Dennis Paul Columbus, Ohio
Thanks for remembering my Columbus adventures from a few years ago. Your suggestion – which sounds much like something you see in professional soccer – has some merit. But I don’t see it happening for one main reason.
What would the result be if a team kept taking penalties at the end of each extended overtime? Seems to me games could continue on endlessly. That’s what the league wanted to guard against with the shootout and I agree with that choice. You need to assure fans of a relatively compact entertainment experience during the regular season. That’s what makes playoff hockey and multiple overtimes so exciting – they happen very rarely. So don’t count on any changes anytime soon.
Adam, why doesn't the NHL keep track of rebounds off of a goalie, like in basketball off of the rim, as a recordable stat? I think it would be interesting to see who was getting the most offensive and defensive rebounds.
Ry'al Lindgren, Wilton, N.H.
I don't think this idea is feasible because it would create a false impression of (a) the quality of rebounds and (b) the players who would get them, often through no work on their part.
For instance, let’s say a goalie takes a shot off the pads and the puck slowly rolls to one side of the ice where a winger happens to be. Is that the same caliber of rebound as a puck that quickly ricochets? I think we both know the answer.
As well, a hockey player can have the puck land on his stick far differently than a basketball winds up in the hands of an NBA athlete. In basketball, there are easily-recognized players whose chief skill is figuring out ball trajectory and body positioning; the NHL has far more random puck-bounces and if we gave out a “rebound” credit on every sequence, I don’t think it would reflect skill as much as it would sheer luck.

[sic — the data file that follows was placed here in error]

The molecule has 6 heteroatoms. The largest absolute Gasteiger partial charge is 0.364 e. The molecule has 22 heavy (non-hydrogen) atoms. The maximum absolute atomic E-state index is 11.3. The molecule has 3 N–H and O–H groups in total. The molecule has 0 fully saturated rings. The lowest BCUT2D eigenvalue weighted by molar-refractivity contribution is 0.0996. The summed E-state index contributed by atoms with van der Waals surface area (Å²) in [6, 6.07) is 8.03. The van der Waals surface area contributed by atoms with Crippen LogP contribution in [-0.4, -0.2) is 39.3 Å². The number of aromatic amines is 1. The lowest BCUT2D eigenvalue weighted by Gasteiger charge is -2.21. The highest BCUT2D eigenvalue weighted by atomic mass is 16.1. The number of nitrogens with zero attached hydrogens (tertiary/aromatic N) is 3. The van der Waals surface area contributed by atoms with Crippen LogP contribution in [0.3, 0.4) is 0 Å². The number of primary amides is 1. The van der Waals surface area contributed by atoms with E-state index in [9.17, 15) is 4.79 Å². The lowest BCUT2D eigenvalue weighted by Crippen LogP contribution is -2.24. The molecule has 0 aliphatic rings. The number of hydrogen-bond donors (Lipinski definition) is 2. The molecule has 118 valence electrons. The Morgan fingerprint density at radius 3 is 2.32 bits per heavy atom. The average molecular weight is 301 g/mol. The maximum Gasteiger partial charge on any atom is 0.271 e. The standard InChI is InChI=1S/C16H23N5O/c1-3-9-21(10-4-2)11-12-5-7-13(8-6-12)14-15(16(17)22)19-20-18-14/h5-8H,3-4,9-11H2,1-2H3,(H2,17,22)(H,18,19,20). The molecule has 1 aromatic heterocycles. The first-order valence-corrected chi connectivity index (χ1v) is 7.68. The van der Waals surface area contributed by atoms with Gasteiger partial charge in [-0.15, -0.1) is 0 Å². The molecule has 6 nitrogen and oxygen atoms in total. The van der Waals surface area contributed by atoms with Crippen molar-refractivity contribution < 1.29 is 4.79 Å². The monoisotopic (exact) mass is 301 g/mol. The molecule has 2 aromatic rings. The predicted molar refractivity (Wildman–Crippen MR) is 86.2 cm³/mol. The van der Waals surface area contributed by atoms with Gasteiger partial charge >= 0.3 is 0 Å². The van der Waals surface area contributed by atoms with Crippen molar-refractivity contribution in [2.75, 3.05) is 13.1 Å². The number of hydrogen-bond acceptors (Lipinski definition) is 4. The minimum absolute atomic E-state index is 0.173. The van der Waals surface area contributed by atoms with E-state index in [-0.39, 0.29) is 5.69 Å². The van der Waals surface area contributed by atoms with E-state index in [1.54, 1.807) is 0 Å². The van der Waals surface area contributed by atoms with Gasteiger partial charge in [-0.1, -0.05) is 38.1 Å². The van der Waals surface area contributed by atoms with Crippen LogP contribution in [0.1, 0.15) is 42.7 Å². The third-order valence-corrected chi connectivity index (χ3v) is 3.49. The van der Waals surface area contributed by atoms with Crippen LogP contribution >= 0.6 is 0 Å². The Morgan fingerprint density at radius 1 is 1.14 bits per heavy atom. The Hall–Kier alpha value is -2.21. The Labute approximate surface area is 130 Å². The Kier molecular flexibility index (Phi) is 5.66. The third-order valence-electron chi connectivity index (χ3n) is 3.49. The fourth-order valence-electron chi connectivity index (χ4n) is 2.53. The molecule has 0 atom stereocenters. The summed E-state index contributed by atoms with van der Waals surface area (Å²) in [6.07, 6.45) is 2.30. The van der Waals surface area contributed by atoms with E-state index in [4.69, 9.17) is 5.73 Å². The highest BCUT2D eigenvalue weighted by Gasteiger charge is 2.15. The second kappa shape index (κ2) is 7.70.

Hi Adam. Do you think that Damien Brunner's success with the Red Wings will encourage more similar moves, i.e. GMs looking to add talent to their roster from European players who may or may not have been drafted? Seems to me like a smart move for teams looking for depth without having to trade away players or draft picks. I believe a lot of European players have a clause in their contract where they can leave for an NHL team if they have an offer. Thanks in advance for your response.
Olivier Metayer, Geneva, Switzerland
You’re right, Brunner was undrafted before playing in the NHL, but his play isn’t causing teams to ramp up their European scouting. Why? Because they’ve already ramped up their eyes on the ground for years now.
Whether it’s Fabian Brunnstrom, Jonas Gustavsson or a slew of others, undrafted Euros have been appearing in the NHL for years now. I’d be so bold as to say there aren’t any stones in the hockey world that go unturned any longer in the search for an off-the-grid talent that can help in hockey’s top league. There’s too much at stake for teams to overlook just about any league.